Also: What new luxury housing does to rents elsewhere, and the link between life expectancy and segregation.

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What We’re Following

Beat the heat: As summer begins to heat up in the Northern Hemisphere, it’s worth remembering that extreme heat in the United States already causes more deaths than any other severe weather event. An estimated 1,500 people die each year because of extreme heat, and a warming world threatens to make heat waves more frequent and even deadlier. A new study puts the ambitions of the Paris Agreement in these human terms, estimating that thousands of deaths could be avoided in U.S. cities if global temperature increases are limited to 1.5 or 2 degrees Celsius.

The data isn’t meant to be a cause for despair. Instead, it should motivate city leaders to meet their climate goals, which is why the researchers chose to frame it by how many deaths can be prevented. “If you tell people things are going to be really bad, and that there’s little hope, people won’t act,” one researcher says. “But if you tell them that lives can be saved, then hopefully they will feel more optimistic and more motivated to increase climate action.” CityLab’s Linda Poon has the story: If Climate Goals Aren’t Met, Extreme Heat Will Kill Thousands in U.S. Cities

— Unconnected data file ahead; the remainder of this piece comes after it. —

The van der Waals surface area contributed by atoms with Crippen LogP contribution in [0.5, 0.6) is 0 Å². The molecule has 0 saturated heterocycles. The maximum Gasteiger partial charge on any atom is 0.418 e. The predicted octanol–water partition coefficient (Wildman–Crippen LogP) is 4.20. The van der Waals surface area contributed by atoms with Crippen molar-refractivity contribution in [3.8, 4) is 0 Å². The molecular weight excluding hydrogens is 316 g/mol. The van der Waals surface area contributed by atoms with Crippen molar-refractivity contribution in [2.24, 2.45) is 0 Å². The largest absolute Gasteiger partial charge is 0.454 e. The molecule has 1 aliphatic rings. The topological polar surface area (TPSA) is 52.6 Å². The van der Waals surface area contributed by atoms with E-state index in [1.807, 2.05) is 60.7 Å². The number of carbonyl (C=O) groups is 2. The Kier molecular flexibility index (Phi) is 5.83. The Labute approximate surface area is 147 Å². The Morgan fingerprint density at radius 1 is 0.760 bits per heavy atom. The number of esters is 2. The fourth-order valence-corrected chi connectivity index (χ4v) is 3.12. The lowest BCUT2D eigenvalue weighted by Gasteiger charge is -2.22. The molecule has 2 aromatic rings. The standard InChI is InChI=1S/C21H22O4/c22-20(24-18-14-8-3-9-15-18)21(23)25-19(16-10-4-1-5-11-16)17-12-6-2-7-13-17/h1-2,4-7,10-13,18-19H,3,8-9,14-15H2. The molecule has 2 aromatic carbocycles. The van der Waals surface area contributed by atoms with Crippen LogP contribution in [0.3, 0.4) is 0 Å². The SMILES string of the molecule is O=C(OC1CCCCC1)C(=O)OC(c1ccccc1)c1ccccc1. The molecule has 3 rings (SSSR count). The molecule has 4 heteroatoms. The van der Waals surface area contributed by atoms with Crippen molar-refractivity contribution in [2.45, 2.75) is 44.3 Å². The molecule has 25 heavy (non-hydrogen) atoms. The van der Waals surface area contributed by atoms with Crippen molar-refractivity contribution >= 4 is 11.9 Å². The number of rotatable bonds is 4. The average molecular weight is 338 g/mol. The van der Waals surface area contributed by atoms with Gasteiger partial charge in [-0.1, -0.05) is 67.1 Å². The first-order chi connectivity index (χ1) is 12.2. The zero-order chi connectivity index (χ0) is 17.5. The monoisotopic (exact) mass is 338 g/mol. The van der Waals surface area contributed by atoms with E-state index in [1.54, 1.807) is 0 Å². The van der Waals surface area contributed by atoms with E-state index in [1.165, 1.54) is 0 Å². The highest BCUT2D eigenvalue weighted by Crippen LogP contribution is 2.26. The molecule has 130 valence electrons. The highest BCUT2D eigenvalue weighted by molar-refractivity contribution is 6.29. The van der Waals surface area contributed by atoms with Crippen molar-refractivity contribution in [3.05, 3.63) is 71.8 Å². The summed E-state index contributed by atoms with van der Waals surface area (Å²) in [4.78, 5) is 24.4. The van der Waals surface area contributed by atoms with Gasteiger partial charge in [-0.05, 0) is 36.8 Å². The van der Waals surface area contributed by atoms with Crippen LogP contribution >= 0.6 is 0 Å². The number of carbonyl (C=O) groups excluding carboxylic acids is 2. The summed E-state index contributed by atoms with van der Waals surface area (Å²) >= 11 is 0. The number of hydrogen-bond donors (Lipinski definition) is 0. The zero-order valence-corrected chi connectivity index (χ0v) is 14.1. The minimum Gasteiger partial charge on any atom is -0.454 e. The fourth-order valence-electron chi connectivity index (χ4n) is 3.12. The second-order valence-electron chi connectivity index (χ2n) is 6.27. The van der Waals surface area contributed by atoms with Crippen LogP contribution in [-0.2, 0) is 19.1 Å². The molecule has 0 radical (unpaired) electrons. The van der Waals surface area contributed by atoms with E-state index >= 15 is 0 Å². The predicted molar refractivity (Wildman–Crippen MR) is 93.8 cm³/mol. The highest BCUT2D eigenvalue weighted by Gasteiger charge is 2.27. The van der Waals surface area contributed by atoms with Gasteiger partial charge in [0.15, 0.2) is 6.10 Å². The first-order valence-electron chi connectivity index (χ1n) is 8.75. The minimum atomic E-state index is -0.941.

Andrew Small

More on CityLab

How Luxury Units Turn Into Affordable Housing

Building more high-end apartments doesn’t sound like a quick fix for the affordable housing crisis. But maybe you just have to look harder.

Nolan Gray

Life Expectancy Is Associated With Segregation in U.S. Cities

“Your neighborhood shouldn’t influence your odds of seeing your grandchildren grow up,” says a researcher for NYU’s new analysis of City Health Dashboard data.

Sarah Holder and David Montgomery

Are Drug Deals Via Text the Key to the Murder Decline?

A new study finds that cell phones played a significant role in reducing homicides in big cities by limiting face-to-face contact.

Richard Florida

Wells Fargo to Donate $1 Billion for Affordable Housing

Three unnamed cities are on a shortlist to score a philanthropic windfall from the Wells Fargo Foundation, the scandal-plagued megabank’s charitable arm.

Kriston Capps

How Hackers Hold a City Hostage

It’s not just Baltimore: Government agencies across the U.S. are attacked for ransom all the time.

Richard Forno

The Long Tail of War

Wolfgang Rattay/Reuters

Today marks the 75th anniversary of D-Day, the Allied invasion of Normandy to liberate France from Nazi control. Though World War II ended decades ago, remnants of the conflict still disrupt daily life today in a surprising way: It’s still remarkably common for active, unexploded bombs to be discovered in Germany’s cities and towns.

These long-hidden weapons are turning up more and more amid a nationwide construction boom, and their discovery can force entire portions of a city to be evacuated. Last month alone, there were at least 19 bomb alerts across the country. As CityLab’s Feargus O’Sullivan writes, it’s a tribute to Germany’s bomb disposal experts that these situations can be treated as “little more than a planning and construction headache.” Read: World War II Bombs Still Pose a Threat to German Cities

Also on CityLab: Technicolor Footage of Berlin, Two Months After the End of World War II

What We’re Reading

Hispanic homebuyers are the future of the U.S. housing market (Curbed)

Uber Copter to offer flights from lower Manhattan to J.F.K. (New York Times)

After a mass shooting, Virginia is rethinking its gun laws (Mother Jones)

The most shocking stat about poverty in America is probably wrong (Slate)

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